Since Brown has met her prima facie burden on her retaliation claim, Diversified “must articulate a legitimate, non-retaliatory reason for its action.” Wierman, 638 F.3d at 999. Diversified asserts that it fired Brown because it had lost one of its biggest clients and needed to cut 10% of its payroll by terminating underperforming employees. This “legitimate, non-retaliatory reason” causes the burden to shift back to Brown to “identify evidence sufficient to create a genuine issue of material fact” on whether Diversified's “proffered explanation is merely a pretext for unlawful retaliation.” Id. There are “at least two ways a plaintiff may demonstrate a material question of fact regarding pretext.” Torgerson v. City of Rochester, 643 F.3d 1031, 1047 (8th Cir.2011) (en banc). A plaintiff may show that the employer's explanation is “unworthy of credence ․ because it has no basis in fact,” or “by persuading the court that a prohibited reason more likely motivated the employer.” Id.

Brown argues that the timing of her termination, which came just five days after she had complained that her FMLA rights were violated, indicates that a “prohibited reason more likely motivated” Diversified than a need to cut the payroll. Torgerson, 643 F.3d at 1047. Although “temporal proximity standing alone” is generally insufficient to establish pretext, viewed “within the context of the overall record, [it] may directly support an inference of retaliation, and it may also affect the reasonableness of inferences drawn from other evidence.” Wallace v. DTG Operations, Inc., 442 F.3d 1112, 1122 (8th Cir.2006), abrogated on other grounds by Torgerson, 643 F.3d at 1043, 1058; see Eliserio v. United Steelworkers of America Local 310, 398 F.3d 1071, 1079–80 (8th Cir.2005). Here, because only five days elapsed between Brown's FMLA complaint and her termination, “temporal proximity provides strong support for an inference of retaliatory intent.” Wallace, 442 F.3d at 1122.

Brown also asserts that Diversified's stated reason for firing Brown instead of Litzow was “unworthy of credence ․ because it has no basis in fact.” Torgerson, 643 F.3d at 1047. Litzow had been scheduled for termination up until about the time Brown complained to Wolszon. Kostecky testified that she decided to fire Brown instead of Litzow because he had a relationship with an important client, and that this relationship only became apparent to her around the time that Brown met with human resources. Brown nevertheless has identified evidence in the summary judgment record indicating that Litzow had been removed from the Talbots account months before Brown was fired, thus creating a dispute of fact. See Woods, 409 F.3d at 990.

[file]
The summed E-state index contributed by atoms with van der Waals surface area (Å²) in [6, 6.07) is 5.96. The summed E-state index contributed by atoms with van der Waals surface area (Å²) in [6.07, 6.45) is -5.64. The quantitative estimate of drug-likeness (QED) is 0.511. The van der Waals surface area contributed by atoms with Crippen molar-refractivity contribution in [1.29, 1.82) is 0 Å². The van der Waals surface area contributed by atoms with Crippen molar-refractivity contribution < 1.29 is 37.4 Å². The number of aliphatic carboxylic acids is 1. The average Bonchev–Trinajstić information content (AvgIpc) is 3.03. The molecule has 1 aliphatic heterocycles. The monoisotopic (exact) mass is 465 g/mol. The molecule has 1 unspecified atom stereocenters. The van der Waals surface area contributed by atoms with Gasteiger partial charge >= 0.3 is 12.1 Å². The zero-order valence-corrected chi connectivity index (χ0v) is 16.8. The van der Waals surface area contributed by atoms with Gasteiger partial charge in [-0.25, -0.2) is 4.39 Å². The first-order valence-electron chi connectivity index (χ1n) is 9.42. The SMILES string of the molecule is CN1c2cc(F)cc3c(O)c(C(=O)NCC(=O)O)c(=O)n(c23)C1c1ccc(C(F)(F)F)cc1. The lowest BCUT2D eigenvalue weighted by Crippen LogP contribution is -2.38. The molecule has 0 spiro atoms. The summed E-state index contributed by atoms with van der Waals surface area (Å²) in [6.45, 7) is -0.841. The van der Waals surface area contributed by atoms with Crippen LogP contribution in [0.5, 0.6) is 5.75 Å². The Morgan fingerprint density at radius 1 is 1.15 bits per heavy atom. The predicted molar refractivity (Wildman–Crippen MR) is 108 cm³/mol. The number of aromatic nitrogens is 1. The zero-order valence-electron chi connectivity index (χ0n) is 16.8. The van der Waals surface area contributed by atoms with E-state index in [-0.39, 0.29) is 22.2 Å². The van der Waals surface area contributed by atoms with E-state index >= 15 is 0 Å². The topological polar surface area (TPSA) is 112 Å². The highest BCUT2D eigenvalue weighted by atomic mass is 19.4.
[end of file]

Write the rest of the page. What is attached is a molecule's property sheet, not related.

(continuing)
We have previously concluded that where an employer has known about its stated reason for taking adverse action against an employee “for an extended period of time,” but only acts after the employee engages in protected activity, the employer's earlier inaction supports an inference of pretext. Wallace, 442 F.3d at 1122. Litzow's relationship with Talbots predated Kostecky's plan to fire him, and Kostecky only offered Talbots as a reason for retaining Litzow after Brown had complained to human resources. A “fact finder could reasonably infer” that if Litzow's relationship with Talbots “alone had been the true motivation” for Brown's termination, her discharge “would not have followed so closely on the heels” of her FMLA complaint. Id. Brown has also pointed to evidence that calls into question the credibility of Kostecky's testimony regarding the demotion and firing. We thus conclude based on these factual disputes and the temporal proximity between Brown's complaint and her termination that she has identified genuine issues of material fact on whether “a prohibited reason, rather than the employer's stated reason, actually motivated” her termination. Torgerson, 643 F.3d at 1047.

III.

Finally, Brown argues that the district court also erred in granting summary judgment to Diversified on her two state law employment claims. She asserts that Diversified violated Minn.Stat. § 181.961 by failing to provide her with a copy of her complete personnel record within seven days, but she does not appear to dispute that she subsequently acquired the entire file. To avoid summary judgment on a § 181.961 claim, a plaintiff must produce some evidence of lack of compliance or actual damages. See Carpenter v. Nelson, 101 N.W.2d 918, 921 (Minn.1960); see also Wilson v. Polaris, 1998 Minn.App. LEXIS 1220, at *3–6 (Minn.Ct.App.1998). Brown does not identify any records that have not been made available at this time. Although Brown asserts she was damaged by forcing Diversified to comply with the statute, she provides no evidence to support this claim. Under Minnesota law, “the controlling principle governing actions for damages is that damages which are speculative, remote, or conjectural are not recoverable.” Leoni v. Bemis Co., 255 N.W.2d 824, 826 (Minn.1977). Because the “record contains no proof beyond speculation” that Brown was actually damaged by Diversified's § 181.961 violation, the district court properly granted summary judgment to Diversified on this claim. See Storage Tech. Corp. v. Cisco Sys., Inc., 395 F.3d 921, 928 (8th Cir.2005).